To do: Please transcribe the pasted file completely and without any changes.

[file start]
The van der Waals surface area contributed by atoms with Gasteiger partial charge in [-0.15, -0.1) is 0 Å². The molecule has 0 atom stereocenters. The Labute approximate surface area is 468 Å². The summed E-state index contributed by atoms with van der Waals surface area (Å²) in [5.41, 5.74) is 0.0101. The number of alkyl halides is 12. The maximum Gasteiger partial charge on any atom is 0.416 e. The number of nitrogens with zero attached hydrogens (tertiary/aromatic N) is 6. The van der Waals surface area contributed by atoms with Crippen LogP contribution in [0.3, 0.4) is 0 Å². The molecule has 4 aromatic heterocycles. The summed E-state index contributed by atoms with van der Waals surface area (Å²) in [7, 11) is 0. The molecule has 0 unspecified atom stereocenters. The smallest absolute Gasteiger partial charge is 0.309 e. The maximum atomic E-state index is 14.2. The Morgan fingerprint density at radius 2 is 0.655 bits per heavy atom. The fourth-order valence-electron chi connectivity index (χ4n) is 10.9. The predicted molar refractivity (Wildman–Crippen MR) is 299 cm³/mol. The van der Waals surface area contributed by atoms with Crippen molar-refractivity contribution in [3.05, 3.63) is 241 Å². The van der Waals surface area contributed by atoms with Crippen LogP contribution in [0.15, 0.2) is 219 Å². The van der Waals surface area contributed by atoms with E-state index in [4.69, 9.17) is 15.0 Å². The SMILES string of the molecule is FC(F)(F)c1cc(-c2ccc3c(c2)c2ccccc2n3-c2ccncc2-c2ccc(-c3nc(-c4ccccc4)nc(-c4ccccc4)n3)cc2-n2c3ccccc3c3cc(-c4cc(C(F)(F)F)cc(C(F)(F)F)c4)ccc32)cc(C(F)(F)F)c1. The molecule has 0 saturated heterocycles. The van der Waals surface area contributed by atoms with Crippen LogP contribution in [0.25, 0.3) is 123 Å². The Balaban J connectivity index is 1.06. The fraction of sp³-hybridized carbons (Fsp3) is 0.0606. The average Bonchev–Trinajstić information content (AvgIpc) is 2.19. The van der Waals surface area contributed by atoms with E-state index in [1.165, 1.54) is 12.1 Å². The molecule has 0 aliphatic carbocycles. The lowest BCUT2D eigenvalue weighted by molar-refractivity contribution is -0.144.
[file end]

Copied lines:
The van der Waals surface area contributed by atoms with Gasteiger partial charge in [-0.15, -0.1) is 0 Å². The molecule has 0 atom stereocenters. The Labute approximate surface area is 468 Å². The summed E-state index contributed by atoms with van der Waals surface area (Å²) in [5.41, 5.74) is 0.0101. The number of alkyl halides is 12. The maximum Gasteiger partial charge on any atom is 0.416 e. The number of nitrogens with zero attached hydrogens (tertiary/aromatic N) is 6. The van der Waals surface area contributed by atoms with Crippen LogP contribution in [0.3, 0.4) is 0 Å². The molecule has 4 aromatic heterocycles. The summed E-state index contributed by atoms with van der Waals surface area (Å²) in [7, 11) is 0. The molecule has 0 unspecified atom stereocenters. The smallest absolute Gasteiger partial charge is 0.309 e. The maximum atomic E-state index is 14.2. The Morgan fingerprint density at radius 2 is 0.655 bits per heavy atom. The fourth-order valence-electron chi connectivity index (χ4n) is 10.9. The predicted molar refractivity (Wildman–Crippen MR) is 299 cm³/mol. The van der Waals surface area contributed by atoms with Crippen molar-refractivity contribution in [3.05, 3.63) is 241 Å². The van der Waals surface area contributed by atoms with Crippen LogP contribution in [0.15, 0.2) is 219 Å². The van der Waals surface area contributed by atoms with E-state index in [4.69, 9.17) is 15.0 Å². The SMILES string of the molecule is FC(F)(F)c1cc(-c2ccc3c(c2)c2ccccc2n3-c2ccncc2-c2ccc(-c3nc(-c4ccccc4)nc(-c4ccccc4)n3)cc2-n2c3ccccc3c3cc(-c4cc(C(F)(F)F)cc(C(F)(F)F)c4)ccc32)cc(C(F)(F)F)c1. The molecule has 0 saturated heterocycles. The van der Waals surface area contributed by atoms with Crippen LogP contribution in [0.25, 0.3) is 123 Å². The Balaban J connectivity index is 1.06. The fraction of sp³-hybridized carbons (Fsp3) is 0.0606. The average Bonchev–Trinajstić information content (AvgIpc) is 2.19. The van der Waals surface area contributed by atoms with E-state index in [1.165, 1.54) is 12.1 Å². The molecule has 0 aliphatic carbocycles. The lowest BCUT2D eigenvalue weighted by molar-refractivity contribution is -0.144.